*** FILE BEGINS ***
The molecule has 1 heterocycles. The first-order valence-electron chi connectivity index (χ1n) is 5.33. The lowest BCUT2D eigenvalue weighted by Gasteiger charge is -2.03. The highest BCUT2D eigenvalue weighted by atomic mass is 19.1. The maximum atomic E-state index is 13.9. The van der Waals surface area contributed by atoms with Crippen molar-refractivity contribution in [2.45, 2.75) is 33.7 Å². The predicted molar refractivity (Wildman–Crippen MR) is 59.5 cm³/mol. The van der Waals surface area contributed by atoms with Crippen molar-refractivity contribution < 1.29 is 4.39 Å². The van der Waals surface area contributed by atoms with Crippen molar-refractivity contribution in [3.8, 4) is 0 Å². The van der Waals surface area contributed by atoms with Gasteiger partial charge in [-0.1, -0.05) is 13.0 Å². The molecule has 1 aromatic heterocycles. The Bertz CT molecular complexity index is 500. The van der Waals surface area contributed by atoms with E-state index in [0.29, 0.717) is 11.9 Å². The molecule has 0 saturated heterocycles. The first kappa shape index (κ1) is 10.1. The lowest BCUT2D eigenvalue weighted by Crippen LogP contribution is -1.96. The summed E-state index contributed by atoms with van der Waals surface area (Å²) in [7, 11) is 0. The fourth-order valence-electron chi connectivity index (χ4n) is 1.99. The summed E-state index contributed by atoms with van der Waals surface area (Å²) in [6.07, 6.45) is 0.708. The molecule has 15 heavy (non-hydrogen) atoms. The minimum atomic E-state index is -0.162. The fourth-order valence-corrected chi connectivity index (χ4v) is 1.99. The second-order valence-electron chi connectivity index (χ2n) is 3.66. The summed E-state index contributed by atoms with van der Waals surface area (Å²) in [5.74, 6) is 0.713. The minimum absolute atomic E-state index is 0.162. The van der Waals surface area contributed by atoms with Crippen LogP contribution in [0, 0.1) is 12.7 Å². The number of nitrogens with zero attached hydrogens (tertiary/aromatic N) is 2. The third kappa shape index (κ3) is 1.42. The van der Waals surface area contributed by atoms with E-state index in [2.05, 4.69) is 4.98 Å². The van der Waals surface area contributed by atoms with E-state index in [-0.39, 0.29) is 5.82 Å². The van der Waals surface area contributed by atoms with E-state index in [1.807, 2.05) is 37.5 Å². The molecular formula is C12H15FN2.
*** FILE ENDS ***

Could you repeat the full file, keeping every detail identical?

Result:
The molecule has 1 heterocycles. The first-order valence-electron chi connectivity index (χ1n) is 5.33. The lowest BCUT2D eigenvalue weighted by Gasteiger charge is -2.03. The highest BCUT2D eigenvalue weighted by atomic mass is 19.1. The maximum atomic E-state index is 13.9. The van der Waals surface area contributed by atoms with Crippen molar-refractivity contribution in [2.45, 2.75) is 33.7 Å². The predicted molar refractivity (Wildman–Crippen MR) is 59.5 cm³/mol. The van der Waals surface area contributed by atoms with Crippen molar-refractivity contribution < 1.29 is 4.39 Å². The van der Waals surface area contributed by atoms with Crippen molar-refractivity contribution in [3.8, 4) is 0 Å². The van der Waals surface area contributed by atoms with Gasteiger partial charge in [-0.1, -0.05) is 13.0 Å². The molecule has 1 aromatic heterocycles. The Bertz CT molecular complexity index is 500. The van der Waals surface area contributed by atoms with E-state index in [0.29, 0.717) is 11.9 Å². The molecule has 0 saturated heterocycles. The first kappa shape index (κ1) is 10.1. The lowest BCUT2D eigenvalue weighted by Crippen LogP contribution is -1.96. The summed E-state index contributed by atoms with van der Waals surface area (Å²) in [7, 11) is 0. The fourth-order valence-electron chi connectivity index (χ4n) is 1.99. The summed E-state index contributed by atoms with van der Waals surface area (Å²) in [6.07, 6.45) is 0.708. The molecule has 15 heavy (non-hydrogen) atoms. The minimum atomic E-state index is -0.162. The fourth-order valence-corrected chi connectivity index (χ4v) is 1.99. The second-order valence-electron chi connectivity index (χ2n) is 3.66. The summed E-state index contributed by atoms with van der Waals surface area (Å²) in [5.74, 6) is 0.713. The minimum absolute atomic E-state index is 0.162. The van der Waals surface area contributed by atoms with Crippen LogP contribution in [0, 0.1) is 12.7 Å². The number of nitrogens with zero attached hydrogens (tertiary/aromatic N) is 2. The third kappa shape index (κ3) is 1.42. The van der Waals surface area contributed by atoms with E-state index in [2.05, 4.69) is 4.98 Å². The van der Waals surface area contributed by atoms with E-state index in [-0.39, 0.29) is 5.82 Å². The van der Waals surface area contributed by atoms with E-state index in [1.807, 2.05) is 37.5 Å². The molecular formula is C12H15FN2.